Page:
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Foresters’ dilemma ends, efforts on to treat ailing wild elephant stranded on Kerala-TN borders

Tamil Nadu sent two veterinarians and two ‘kumkis’, or trained elephants, to help the seemingly sick tusker. Kerala and Tamil Nadu officials are coordinating to ensure that the animal is safe.

According to Tamil Nadu officials, they have never seen an elephant before in the region. (Photo: Representational)

After a day-long dilemma over the jurisdiction issue of forest boundaries between Tamil Nadu and Kerala, an eight-year-old elephant, which was stranded in a waterbody near Coimbatore, finally received attention from the Tamil Nadu forest officials by Monday night. Tamil Nadu sent two veterinarians and two ‘kumkis’, or trained elephants, to aid the elephant that was seemingly in distress.

By Tuesday afternoon officials of the Coimbatore forest division confirmed that they were tracking the elephant.

The elephant that was reportedly sick was initially spotted near the banks of Kodungarai Pallam, an interstate stream that runs through the Kerala and Tamil Nadu forests, Monday morning, and hence forest officials from both the states were hesitant to come forward to rescue the jumbo due the confusion over the jurisdiction of the area.

The interstate stream is one of the major tributaries of the Bhavani river.

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The forest region bordering Tamil Nadu and Kerala, near Anaikatti, is one of the prominent elephant corridors in the region split between Tamil Nadu and Kerala forest boundaries.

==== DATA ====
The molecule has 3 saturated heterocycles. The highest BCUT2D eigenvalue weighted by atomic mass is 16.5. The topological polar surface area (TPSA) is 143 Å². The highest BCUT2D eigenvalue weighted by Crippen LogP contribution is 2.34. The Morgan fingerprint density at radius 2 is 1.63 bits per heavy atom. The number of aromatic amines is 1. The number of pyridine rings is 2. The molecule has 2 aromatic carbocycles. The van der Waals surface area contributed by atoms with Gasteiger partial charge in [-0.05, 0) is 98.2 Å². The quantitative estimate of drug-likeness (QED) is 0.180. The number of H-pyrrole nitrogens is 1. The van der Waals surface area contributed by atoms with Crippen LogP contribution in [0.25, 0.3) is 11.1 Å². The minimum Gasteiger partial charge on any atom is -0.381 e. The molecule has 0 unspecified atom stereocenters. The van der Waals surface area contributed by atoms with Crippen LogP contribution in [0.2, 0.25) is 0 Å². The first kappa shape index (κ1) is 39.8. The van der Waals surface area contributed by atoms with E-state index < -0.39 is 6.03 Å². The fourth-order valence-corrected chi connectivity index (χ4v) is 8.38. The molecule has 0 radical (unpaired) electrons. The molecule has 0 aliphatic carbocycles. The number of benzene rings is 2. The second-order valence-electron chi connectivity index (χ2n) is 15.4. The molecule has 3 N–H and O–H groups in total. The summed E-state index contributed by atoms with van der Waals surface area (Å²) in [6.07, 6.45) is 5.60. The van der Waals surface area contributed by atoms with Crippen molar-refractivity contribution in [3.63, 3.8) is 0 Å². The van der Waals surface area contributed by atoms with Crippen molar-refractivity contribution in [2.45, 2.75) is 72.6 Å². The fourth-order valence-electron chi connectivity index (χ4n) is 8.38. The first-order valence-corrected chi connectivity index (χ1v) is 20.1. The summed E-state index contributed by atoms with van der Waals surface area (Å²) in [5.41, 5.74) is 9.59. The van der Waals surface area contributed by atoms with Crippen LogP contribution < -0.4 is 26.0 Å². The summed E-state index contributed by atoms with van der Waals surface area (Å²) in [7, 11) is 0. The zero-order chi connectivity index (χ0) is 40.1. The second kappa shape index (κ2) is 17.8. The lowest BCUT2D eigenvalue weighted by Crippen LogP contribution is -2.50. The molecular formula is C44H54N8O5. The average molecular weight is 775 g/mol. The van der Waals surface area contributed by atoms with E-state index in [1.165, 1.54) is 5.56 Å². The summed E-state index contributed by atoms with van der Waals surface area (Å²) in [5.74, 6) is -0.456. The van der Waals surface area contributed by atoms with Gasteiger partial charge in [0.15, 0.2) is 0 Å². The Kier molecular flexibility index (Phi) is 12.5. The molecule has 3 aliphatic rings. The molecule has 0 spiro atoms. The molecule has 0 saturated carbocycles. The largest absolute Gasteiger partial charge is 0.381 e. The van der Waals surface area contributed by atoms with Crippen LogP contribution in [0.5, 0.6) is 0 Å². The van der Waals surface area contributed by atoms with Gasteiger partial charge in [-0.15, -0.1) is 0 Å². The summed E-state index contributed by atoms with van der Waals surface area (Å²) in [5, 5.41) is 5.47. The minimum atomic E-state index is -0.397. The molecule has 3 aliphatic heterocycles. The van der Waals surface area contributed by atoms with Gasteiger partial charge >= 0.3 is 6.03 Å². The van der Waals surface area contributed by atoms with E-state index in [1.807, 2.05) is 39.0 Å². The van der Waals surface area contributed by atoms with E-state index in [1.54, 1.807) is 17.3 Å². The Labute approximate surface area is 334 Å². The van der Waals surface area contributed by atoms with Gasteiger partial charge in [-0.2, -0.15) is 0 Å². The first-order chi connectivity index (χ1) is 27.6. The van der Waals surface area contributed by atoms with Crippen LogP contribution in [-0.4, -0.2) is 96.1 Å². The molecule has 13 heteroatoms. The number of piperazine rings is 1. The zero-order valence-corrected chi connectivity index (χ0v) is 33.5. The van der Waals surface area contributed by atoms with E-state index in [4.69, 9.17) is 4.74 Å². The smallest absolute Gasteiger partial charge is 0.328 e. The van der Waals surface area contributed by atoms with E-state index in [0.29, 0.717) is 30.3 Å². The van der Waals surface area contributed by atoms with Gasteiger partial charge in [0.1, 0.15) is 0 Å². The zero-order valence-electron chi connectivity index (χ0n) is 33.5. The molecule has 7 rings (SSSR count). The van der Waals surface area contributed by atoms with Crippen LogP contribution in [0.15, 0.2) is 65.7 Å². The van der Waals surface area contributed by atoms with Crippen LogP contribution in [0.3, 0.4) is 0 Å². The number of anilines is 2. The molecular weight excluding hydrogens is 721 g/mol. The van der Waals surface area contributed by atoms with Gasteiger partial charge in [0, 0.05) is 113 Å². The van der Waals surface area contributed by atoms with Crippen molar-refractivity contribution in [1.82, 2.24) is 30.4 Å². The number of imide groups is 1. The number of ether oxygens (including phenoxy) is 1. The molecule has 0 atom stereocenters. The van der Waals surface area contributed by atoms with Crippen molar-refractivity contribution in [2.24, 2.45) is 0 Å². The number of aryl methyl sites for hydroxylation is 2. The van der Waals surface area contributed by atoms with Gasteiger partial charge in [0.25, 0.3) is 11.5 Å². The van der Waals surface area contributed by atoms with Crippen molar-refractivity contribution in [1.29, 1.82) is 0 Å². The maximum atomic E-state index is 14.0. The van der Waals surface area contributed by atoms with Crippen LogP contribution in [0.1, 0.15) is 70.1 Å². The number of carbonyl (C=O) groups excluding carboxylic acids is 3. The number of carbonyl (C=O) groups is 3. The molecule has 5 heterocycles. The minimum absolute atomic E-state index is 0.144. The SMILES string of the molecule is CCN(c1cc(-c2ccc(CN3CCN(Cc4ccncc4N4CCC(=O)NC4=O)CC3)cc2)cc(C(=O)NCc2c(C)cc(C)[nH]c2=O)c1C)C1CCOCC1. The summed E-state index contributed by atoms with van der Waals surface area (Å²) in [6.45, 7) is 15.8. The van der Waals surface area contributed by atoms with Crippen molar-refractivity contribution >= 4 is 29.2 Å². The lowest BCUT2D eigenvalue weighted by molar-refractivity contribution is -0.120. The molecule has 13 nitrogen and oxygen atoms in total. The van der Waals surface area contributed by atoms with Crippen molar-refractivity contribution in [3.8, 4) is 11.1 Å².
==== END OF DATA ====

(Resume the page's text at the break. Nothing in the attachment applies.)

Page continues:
After the news spread, animal lovers took up the issue and blamed the forest officials for delaying treatment for the wild elephant over legal concerns.

A visual of the elephant captured Monday morning showed that it was trying to drink water and spitting it out, triggering a concern that it had an injury in its mouth.

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T K Ashok Kumar, the district forest officer (DFO) of the Coimbatore division, said that treatment was given to the elephant and the movement of the animal was being closely monitored by a team led by two veterinarians. “Two ‘kumkis’ were also sent to the spot from the Anamalai Tiger Reserve, and they will be reaching the spot by Tuesday night. Both Kerala and Tamil Nadu officials are coordinating to ensure that the animal is safe,” he said.

According to Tamil Nadu officials, they have never seen an elephant before in the region. Before the tusker was moved from the Tamil Nadu forests to the Dasanurmedu near the Attapadi forest range, in Kerala, early on Tuesday morning, officials managed to feed the animal with fruits.

First published on: 16-08-2022 at 10:28:15 pm
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